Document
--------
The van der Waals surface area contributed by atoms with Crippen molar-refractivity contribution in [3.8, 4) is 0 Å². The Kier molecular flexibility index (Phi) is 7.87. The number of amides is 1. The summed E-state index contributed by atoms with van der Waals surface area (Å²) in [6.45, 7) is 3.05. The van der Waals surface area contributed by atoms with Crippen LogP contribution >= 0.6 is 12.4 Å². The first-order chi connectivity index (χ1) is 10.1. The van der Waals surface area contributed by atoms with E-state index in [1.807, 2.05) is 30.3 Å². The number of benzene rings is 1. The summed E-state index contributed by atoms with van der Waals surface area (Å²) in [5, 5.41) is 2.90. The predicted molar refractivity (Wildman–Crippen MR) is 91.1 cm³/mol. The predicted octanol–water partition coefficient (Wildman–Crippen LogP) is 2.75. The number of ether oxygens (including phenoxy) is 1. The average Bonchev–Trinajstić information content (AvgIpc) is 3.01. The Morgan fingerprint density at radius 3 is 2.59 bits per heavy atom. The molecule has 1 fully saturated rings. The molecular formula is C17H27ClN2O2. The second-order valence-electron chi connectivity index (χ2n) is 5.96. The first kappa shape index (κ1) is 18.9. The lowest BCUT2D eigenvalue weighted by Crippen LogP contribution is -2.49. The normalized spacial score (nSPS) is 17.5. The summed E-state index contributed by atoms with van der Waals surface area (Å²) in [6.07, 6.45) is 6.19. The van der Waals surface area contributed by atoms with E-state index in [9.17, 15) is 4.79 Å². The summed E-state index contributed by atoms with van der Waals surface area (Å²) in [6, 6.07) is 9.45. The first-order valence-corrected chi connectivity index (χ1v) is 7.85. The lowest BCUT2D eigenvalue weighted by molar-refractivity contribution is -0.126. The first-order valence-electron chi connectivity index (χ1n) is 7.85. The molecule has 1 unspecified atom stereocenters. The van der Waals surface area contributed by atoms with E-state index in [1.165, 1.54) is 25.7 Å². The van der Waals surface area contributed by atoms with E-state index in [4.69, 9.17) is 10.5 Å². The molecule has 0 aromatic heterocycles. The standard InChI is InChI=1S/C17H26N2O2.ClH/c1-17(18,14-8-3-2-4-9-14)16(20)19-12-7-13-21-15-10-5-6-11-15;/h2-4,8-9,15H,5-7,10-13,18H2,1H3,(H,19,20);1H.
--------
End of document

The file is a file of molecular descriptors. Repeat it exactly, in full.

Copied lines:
The van der Waals surface area contributed by atoms with Crippen molar-refractivity contribution in [3.8, 4) is 0 Å². The Kier molecular flexibility index (Phi) is 7.87. The number of amides is 1. The summed E-state index contributed by atoms with van der Waals surface area (Å²) in [6.45, 7) is 3.05. The van der Waals surface area contributed by atoms with Crippen LogP contribution >= 0.6 is 12.4 Å². The first-order chi connectivity index (χ1) is 10.1. The van der Waals surface area contributed by atoms with E-state index in [1.807, 2.05) is 30.3 Å². The number of benzene rings is 1. The summed E-state index contributed by atoms with van der Waals surface area (Å²) in [5, 5.41) is 2.90. The predicted molar refractivity (Wildman–Crippen MR) is 91.1 cm³/mol. The predicted octanol–water partition coefficient (Wildman–Crippen LogP) is 2.75. The number of ether oxygens (including phenoxy) is 1. The average Bonchev–Trinajstić information content (AvgIpc) is 3.01. The Morgan fingerprint density at radius 3 is 2.59 bits per heavy atom. The molecule has 1 fully saturated rings. The molecular formula is C17H27ClN2O2. The second-order valence-electron chi connectivity index (χ2n) is 5.96. The first kappa shape index (κ1) is 18.9. The lowest BCUT2D eigenvalue weighted by Crippen LogP contribution is -2.49. The normalized spacial score (nSPS) is 17.5. The summed E-state index contributed by atoms with van der Waals surface area (Å²) in [6.07, 6.45) is 6.19. The van der Waals surface area contributed by atoms with E-state index in [9.17, 15) is 4.79 Å². The summed E-state index contributed by atoms with van der Waals surface area (Å²) in [6, 6.07) is 9.45. The first-order valence-corrected chi connectivity index (χ1v) is 7.85. The lowest BCUT2D eigenvalue weighted by molar-refractivity contribution is -0.126. The first-order valence-electron chi connectivity index (χ1n) is 7.85. The molecule has 1 unspecified atom stereocenters. The van der Waals surface area contributed by atoms with E-state index in [1.165, 1.54) is 25.7 Å². The van der Waals surface area contributed by atoms with E-state index in [4.69, 9.17) is 10.5 Å². The molecule has 0 aromatic heterocycles. The standard InChI is InChI=1S/C17H26N2O2.ClH/c1-17(18,14-8-3-2-4-9-14)16(20)19-12-7-13-21-15-10-5-6-11-15;/h2-4,8-9,15H,5-7,10-13,18H2,1H3,(H,19,20);1H.